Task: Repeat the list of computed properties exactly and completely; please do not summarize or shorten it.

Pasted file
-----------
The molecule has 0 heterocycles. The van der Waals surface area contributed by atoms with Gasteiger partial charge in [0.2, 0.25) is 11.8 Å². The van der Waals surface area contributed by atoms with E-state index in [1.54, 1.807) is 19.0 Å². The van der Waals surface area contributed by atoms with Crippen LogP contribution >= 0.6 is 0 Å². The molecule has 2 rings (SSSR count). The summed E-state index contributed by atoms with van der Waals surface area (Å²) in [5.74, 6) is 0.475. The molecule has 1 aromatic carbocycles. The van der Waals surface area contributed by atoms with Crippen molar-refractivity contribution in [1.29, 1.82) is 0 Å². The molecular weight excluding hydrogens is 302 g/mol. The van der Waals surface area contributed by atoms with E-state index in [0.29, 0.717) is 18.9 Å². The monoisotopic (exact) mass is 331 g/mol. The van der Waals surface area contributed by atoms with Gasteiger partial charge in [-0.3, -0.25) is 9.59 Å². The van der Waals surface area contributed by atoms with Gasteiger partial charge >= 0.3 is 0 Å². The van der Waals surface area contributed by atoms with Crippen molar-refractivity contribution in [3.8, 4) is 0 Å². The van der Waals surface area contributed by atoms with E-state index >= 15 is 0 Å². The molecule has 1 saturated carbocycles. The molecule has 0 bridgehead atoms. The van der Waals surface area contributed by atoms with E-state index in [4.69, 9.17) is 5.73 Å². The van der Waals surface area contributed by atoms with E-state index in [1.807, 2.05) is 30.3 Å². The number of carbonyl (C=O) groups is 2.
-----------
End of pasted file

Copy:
The molecule has 0 heterocycles. The van der Waals surface area contributed by atoms with Gasteiger partial charge in [0.2, 0.25) is 11.8 Å². The van der Waals surface area contributed by atoms with E-state index in [1.54, 1.807) is 19.0 Å². The van der Waals surface area contributed by atoms with Crippen LogP contribution >= 0.6 is 0 Å². The molecule has 2 rings (SSSR count). The summed E-state index contributed by atoms with van der Waals surface area (Å²) in [5.74, 6) is 0.475. The molecule has 1 aromatic carbocycles. The van der Waals surface area contributed by atoms with Crippen molar-refractivity contribution in [1.29, 1.82) is 0 Å². The molecular weight excluding hydrogens is 302 g/mol. The van der Waals surface area contributed by atoms with E-state index in [0.29, 0.717) is 18.9 Å². The monoisotopic (exact) mass is 331 g/mol. The van der Waals surface area contributed by atoms with Gasteiger partial charge in [-0.3, -0.25) is 9.59 Å². The van der Waals surface area contributed by atoms with Gasteiger partial charge >= 0.3 is 0 Å². The van der Waals surface area contributed by atoms with Crippen molar-refractivity contribution in [3.8, 4) is 0 Å². The van der Waals surface area contributed by atoms with E-state index >= 15 is 0 Å². The molecule has 1 saturated carbocycles. The molecule has 0 bridgehead atoms. The van der Waals surface area contributed by atoms with E-state index in [4.69, 9.17) is 5.73 Å². The van der Waals surface area contributed by atoms with E-state index in [1.807, 2.05) is 30.3 Å². The number of carbonyl (C=O) groups is 2.